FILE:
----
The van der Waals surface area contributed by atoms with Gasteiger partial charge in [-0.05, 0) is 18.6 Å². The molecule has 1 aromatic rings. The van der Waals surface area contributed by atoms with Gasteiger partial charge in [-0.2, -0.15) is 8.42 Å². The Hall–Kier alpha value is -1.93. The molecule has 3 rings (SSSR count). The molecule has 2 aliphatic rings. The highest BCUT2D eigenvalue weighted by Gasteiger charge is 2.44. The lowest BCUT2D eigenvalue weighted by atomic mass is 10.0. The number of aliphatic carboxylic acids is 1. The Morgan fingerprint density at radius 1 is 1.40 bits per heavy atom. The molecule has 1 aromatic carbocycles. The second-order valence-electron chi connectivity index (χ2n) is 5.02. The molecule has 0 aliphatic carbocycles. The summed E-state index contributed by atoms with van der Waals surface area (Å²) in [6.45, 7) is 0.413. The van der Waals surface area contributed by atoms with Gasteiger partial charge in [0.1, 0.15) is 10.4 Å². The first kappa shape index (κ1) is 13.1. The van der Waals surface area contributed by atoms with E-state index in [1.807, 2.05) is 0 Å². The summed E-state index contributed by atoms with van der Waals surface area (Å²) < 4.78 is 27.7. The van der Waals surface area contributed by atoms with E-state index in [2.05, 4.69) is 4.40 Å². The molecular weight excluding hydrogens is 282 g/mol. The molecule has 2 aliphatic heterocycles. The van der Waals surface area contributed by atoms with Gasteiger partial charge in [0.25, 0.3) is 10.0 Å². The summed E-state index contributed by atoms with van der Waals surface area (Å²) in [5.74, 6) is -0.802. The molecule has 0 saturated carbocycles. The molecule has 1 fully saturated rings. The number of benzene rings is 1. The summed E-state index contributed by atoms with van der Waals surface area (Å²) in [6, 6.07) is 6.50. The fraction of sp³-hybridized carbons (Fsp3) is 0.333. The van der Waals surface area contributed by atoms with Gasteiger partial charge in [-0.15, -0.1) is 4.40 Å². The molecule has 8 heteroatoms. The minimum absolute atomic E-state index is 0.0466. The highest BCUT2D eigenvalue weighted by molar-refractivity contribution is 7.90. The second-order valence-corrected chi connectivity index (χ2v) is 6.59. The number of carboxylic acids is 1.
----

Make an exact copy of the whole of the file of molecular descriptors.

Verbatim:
The van der Waals surface area contributed by atoms with Gasteiger partial charge in [-0.05, 0) is 18.6 Å². The molecule has 1 aromatic rings. The van der Waals surface area contributed by atoms with Gasteiger partial charge in [-0.2, -0.15) is 8.42 Å². The Hall–Kier alpha value is -1.93. The molecule has 3 rings (SSSR count). The molecule has 2 aliphatic rings. The highest BCUT2D eigenvalue weighted by Gasteiger charge is 2.44. The lowest BCUT2D eigenvalue weighted by atomic mass is 10.0. The number of aliphatic carboxylic acids is 1. The Morgan fingerprint density at radius 1 is 1.40 bits per heavy atom. The molecule has 1 aromatic carbocycles. The second-order valence-electron chi connectivity index (χ2n) is 5.02. The molecule has 0 aliphatic carbocycles. The summed E-state index contributed by atoms with van der Waals surface area (Å²) in [6.45, 7) is 0.413. The van der Waals surface area contributed by atoms with Gasteiger partial charge in [0.1, 0.15) is 10.4 Å². The first kappa shape index (κ1) is 13.1. The van der Waals surface area contributed by atoms with E-state index in [1.807, 2.05) is 0 Å². The summed E-state index contributed by atoms with van der Waals surface area (Å²) < 4.78 is 27.7. The van der Waals surface area contributed by atoms with E-state index in [2.05, 4.69) is 4.40 Å². The molecular weight excluding hydrogens is 282 g/mol. The molecule has 2 aliphatic heterocycles. The van der Waals surface area contributed by atoms with Gasteiger partial charge in [0.25, 0.3) is 10.0 Å². The summed E-state index contributed by atoms with van der Waals surface area (Å²) in [5.74, 6) is -0.802. The molecule has 0 saturated carbocycles. The molecule has 1 fully saturated rings. The number of benzene rings is 1. The summed E-state index contributed by atoms with van der Waals surface area (Å²) in [6, 6.07) is 6.50. The fraction of sp³-hybridized carbons (Fsp3) is 0.333. The van der Waals surface area contributed by atoms with Gasteiger partial charge in [-0.15, -0.1) is 4.40 Å². The molecule has 8 heteroatoms. The minimum absolute atomic E-state index is 0.0466. The highest BCUT2D eigenvalue weighted by molar-refractivity contribution is 7.90. The second-order valence-corrected chi connectivity index (χ2v) is 6.59. The number of carboxylic acids is 1.